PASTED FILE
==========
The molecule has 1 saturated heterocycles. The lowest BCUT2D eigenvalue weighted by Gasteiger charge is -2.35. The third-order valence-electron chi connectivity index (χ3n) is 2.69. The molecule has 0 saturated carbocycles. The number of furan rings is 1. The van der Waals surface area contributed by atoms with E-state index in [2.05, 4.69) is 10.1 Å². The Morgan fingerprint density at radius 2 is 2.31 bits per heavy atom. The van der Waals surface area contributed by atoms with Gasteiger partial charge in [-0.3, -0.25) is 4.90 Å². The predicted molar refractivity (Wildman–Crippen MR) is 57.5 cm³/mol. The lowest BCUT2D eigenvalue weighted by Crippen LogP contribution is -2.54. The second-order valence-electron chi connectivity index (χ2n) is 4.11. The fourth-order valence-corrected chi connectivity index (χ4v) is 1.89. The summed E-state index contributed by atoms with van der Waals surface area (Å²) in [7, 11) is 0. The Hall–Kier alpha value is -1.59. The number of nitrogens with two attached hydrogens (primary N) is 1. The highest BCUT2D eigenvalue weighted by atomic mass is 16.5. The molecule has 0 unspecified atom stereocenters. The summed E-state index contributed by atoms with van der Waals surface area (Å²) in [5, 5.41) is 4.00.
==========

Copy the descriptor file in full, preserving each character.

The molecule has 1 saturated heterocycles. The lowest BCUT2D eigenvalue weighted by Gasteiger charge is -2.35. The third-order valence-electron chi connectivity index (χ3n) is 2.69. The molecule has 0 saturated carbocycles. The number of furan rings is 1. The van der Waals surface area contributed by atoms with E-state index in [2.05, 4.69) is 10.1 Å². The Morgan fingerprint density at radius 2 is 2.31 bits per heavy atom. The van der Waals surface area contributed by atoms with Gasteiger partial charge in [-0.3, -0.25) is 4.90 Å². The predicted molar refractivity (Wildman–Crippen MR) is 57.5 cm³/mol. The lowest BCUT2D eigenvalue weighted by Crippen LogP contribution is -2.54. The second-order valence-electron chi connectivity index (χ2n) is 4.11. The fourth-order valence-corrected chi connectivity index (χ4v) is 1.89. The summed E-state index contributed by atoms with van der Waals surface area (Å²) in [7, 11) is 0. The Hall–Kier alpha value is -1.59. The number of nitrogens with two attached hydrogens (primary N) is 1. The highest BCUT2D eigenvalue weighted by atomic mass is 16.5. The molecule has 0 unspecified atom stereocenters. The summed E-state index contributed by atoms with van der Waals surface area (Å²) in [5, 5.41) is 4.00.